As part of social security policy and in line with the principle of personal responsibility, every citizen will be guaranteed minimum social standards of quality of life, health and education. The president defined key measuring marks of modern systems of education, training and re-training, knowledge and skills. He said a major task in this area was involving the self-employed, the unemployed and low-income citizens in active forms of employment. The “Employment Programme – 2020” will be implemented to achieve these goals.

The president also stressed the importance of paying more attention to protecting mothers and children and to supporting large families.

The fostering of a strong and proud patriotism is fundamental to the success of the country’s multi-ethnic and multi-religious society, the president said. He said the country’s children and grandchildren should prefer life at home because it is much better than in a foreign country.

Kazakhstan is firmly committed to the further progressive development of democracy with a focus on decentralization, anti-corruption, and gender equality.

The president has also approved sweeping government reforms. They will include a massive civil service reform, the decentralization of management, the introduction of new local government systems and the election of district mayors of cities and rural districts. Starting in 2013, 2,533 village and town mayors, or 91 percent of all mayors, will be elected. The new system of government will be based on the principle of public-private partnership.

Kazakhstan should become a model of increased tolerance and stability. Any ethnic group living in the territory of Kazakhstan is and will continue to be regarded as an integral part of the Kazakh nation. However, the preservation of the secular state with full respect for the great world religions remains a major challenge for our society. Kazakhstan will also move forward with the switching of the Kazakh language from the Cyrillic to the Latin alphabet before 2025.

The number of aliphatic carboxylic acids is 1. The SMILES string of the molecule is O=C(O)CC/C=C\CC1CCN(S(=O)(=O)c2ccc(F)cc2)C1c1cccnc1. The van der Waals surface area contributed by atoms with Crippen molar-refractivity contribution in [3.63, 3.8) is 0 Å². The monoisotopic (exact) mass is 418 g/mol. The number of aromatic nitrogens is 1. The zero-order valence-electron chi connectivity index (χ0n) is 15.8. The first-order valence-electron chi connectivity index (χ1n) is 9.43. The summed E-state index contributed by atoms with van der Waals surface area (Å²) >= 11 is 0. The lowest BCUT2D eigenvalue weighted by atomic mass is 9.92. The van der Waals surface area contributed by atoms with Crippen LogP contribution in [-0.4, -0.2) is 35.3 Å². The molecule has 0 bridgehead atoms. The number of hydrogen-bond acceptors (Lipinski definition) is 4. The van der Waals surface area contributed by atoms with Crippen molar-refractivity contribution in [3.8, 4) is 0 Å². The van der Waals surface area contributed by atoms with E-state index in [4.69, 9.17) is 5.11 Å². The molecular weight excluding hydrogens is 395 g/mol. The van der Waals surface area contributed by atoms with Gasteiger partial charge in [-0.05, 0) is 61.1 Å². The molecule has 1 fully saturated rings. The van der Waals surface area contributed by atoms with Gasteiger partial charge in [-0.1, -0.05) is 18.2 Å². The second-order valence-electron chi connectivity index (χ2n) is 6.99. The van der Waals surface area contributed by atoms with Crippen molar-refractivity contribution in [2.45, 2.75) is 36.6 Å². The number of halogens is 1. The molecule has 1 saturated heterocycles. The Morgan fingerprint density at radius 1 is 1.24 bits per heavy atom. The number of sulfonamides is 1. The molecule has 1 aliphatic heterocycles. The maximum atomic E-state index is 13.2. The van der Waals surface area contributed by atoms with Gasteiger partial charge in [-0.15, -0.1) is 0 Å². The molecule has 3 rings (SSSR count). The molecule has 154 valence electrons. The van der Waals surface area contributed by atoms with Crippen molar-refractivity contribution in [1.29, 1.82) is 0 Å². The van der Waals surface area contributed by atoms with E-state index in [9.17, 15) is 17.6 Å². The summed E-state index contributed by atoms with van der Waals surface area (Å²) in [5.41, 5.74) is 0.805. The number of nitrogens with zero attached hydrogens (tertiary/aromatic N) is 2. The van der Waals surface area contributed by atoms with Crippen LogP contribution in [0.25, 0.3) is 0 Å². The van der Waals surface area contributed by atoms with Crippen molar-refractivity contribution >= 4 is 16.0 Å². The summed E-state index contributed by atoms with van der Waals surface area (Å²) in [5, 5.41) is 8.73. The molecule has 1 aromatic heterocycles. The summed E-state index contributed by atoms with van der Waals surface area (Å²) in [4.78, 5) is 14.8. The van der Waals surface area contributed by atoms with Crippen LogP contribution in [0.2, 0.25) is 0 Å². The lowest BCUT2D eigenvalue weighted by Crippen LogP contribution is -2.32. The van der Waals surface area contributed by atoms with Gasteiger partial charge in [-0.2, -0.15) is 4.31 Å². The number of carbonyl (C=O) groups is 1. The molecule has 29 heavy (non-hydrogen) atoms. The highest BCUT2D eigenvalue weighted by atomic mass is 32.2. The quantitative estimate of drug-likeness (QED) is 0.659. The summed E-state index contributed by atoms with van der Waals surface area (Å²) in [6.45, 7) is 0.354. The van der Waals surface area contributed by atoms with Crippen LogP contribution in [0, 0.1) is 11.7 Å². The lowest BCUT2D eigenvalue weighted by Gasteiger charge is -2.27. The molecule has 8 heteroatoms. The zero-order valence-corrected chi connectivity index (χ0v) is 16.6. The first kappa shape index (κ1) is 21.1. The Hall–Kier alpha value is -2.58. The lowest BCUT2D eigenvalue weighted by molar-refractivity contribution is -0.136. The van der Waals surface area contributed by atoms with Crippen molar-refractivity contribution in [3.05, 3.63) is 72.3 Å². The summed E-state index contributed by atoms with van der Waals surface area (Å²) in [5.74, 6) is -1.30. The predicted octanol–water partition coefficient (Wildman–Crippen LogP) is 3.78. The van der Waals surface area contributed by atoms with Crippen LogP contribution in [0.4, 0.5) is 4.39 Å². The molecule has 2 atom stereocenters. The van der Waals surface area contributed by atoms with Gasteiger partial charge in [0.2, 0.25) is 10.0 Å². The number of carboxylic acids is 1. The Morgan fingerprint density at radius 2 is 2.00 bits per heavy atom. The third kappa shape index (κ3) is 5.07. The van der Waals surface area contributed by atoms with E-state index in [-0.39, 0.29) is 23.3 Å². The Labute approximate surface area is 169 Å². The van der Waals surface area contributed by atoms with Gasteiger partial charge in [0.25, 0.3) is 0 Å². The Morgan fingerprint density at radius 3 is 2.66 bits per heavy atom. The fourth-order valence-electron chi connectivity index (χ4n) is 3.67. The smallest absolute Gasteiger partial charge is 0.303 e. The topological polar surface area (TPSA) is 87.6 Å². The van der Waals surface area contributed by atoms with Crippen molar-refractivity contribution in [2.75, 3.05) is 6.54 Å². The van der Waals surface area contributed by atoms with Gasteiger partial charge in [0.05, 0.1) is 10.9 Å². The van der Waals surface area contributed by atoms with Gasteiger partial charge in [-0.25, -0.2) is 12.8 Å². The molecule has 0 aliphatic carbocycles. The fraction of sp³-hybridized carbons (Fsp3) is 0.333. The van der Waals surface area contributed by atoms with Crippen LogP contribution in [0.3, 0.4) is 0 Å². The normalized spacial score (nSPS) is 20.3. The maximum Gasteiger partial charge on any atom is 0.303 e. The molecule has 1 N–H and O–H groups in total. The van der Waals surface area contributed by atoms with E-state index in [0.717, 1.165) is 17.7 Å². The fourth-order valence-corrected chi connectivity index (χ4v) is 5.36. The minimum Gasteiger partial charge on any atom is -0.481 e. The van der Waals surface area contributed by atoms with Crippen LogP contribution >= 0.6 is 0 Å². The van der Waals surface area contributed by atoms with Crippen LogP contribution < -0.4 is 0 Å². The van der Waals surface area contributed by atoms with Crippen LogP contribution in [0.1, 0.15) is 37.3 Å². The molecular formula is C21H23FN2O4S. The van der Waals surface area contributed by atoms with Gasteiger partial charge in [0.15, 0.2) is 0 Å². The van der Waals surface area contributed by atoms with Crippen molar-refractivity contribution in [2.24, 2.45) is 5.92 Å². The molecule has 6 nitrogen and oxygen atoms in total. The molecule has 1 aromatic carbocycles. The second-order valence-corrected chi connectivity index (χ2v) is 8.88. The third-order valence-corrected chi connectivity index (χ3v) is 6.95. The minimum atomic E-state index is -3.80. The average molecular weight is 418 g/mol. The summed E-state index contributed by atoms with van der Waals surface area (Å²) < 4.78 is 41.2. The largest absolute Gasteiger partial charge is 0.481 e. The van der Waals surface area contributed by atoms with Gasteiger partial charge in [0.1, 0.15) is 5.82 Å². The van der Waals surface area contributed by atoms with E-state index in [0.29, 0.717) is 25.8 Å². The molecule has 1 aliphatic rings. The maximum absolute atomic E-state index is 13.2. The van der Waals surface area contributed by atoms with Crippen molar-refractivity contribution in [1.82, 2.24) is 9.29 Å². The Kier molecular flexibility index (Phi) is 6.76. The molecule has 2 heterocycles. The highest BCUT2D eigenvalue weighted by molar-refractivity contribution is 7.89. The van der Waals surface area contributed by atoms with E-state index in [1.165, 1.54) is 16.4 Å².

Kazakhstan’s foreign policy will continue to be founded on the principles of balance, consistency and predictability. Kazakhstan is fully aware of its responsibility for regional security and intends to contribute actively to the strengthening of security in Central Asia and beyond. President Nazarbayev pledged to support “progressive international initiatives,” including political reconciliation in Afghanistan and reconstruction programmes in that country. The president emphasized twice in his speech that the country’s political sovereignty will not be infringed by the creation of a Eurasian Economic Union.

Kazakhstan remains committed to maintaining global stability and will be in the forefront of efforts to strengthen the non-proliferation of nuclear weapons, promote the principles of ethnic and religious tolerance and combat extremism and terrorism around the world.

Great importance in the implementation of strategic priorities is given to the international partners of Kazakhstan. The country counts on them for support and cooperation in the implementation of these tasks, which will foster further cooperation between our countries and peoples.

By the year of 2013, Kazakhstan has become a globally recognized state and a dynamically developing nation that contributes to shaping global. Its young capital Astana serves as the meeting place for prominent experts at such major international events as the nuclear disarmament conference, the Congress of World and Traditional Religions, the Astana Economic Forum, the Eurasian Media Forum and other major annual and regularly-held events. Kazakhstan is recognized as a modern, forward-looking and confident nation and responsible partner in the international arena.

The country is seeking to become one of the world’s 30 most developed and prosperous nations by 2050, and its main national goal is to continue radically improving the quality and standard of living of its people.

In President Nazarbayev, his new strategy Kazakhstan-2050 and the new generation of citizens of a 21-year-young country, Kazakhstan has a leader, a vision and a people in order to achieve these high goals.